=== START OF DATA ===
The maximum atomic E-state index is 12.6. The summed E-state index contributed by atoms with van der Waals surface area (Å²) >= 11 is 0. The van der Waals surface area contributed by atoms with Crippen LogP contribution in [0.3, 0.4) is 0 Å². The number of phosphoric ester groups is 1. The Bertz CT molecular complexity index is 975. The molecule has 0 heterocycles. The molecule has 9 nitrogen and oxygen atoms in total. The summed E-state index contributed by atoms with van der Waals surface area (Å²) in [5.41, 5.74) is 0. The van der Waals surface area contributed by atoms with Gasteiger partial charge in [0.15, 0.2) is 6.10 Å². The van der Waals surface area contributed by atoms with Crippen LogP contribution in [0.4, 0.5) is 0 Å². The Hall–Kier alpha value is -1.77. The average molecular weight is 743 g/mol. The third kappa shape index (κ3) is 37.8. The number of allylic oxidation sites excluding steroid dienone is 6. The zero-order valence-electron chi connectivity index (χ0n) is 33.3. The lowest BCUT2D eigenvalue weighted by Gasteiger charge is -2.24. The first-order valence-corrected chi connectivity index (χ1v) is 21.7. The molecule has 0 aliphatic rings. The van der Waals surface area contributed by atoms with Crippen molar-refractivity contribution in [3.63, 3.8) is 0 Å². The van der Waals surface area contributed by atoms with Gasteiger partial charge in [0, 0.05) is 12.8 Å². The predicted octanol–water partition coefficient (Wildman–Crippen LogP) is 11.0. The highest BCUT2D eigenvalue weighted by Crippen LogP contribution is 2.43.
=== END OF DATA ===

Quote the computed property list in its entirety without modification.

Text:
The maximum atomic E-state index is 12.6. The summed E-state index contributed by atoms with van der Waals surface area (Å²) >= 11 is 0. The van der Waals surface area contributed by atoms with Crippen LogP contribution in [0.3, 0.4) is 0 Å². The number of phosphoric ester groups is 1. The Bertz CT molecular complexity index is 975. The molecule has 0 heterocycles. The molecule has 9 nitrogen and oxygen atoms in total. The summed E-state index contributed by atoms with van der Waals surface area (Å²) in [5.41, 5.74) is 0. The van der Waals surface area contributed by atoms with Gasteiger partial charge in [0.15, 0.2) is 6.10 Å². The van der Waals surface area contributed by atoms with Crippen LogP contribution in [0.4, 0.5) is 0 Å². The Hall–Kier alpha value is -1.77. The average molecular weight is 743 g/mol. The third kappa shape index (κ3) is 37.8. The number of allylic oxidation sites excluding steroid dienone is 6. The zero-order valence-electron chi connectivity index (χ0n) is 33.3. The lowest BCUT2D eigenvalue weighted by Gasteiger charge is -2.24. The first-order valence-corrected chi connectivity index (χ1v) is 21.7. The molecule has 0 aliphatic rings. The van der Waals surface area contributed by atoms with Crippen molar-refractivity contribution in [3.63, 3.8) is 0 Å². The van der Waals surface area contributed by atoms with Gasteiger partial charge in [0, 0.05) is 12.8 Å². The predicted octanol–water partition coefficient (Wildman–Crippen LogP) is 11.0. The highest BCUT2D eigenvalue weighted by Crippen LogP contribution is 2.43.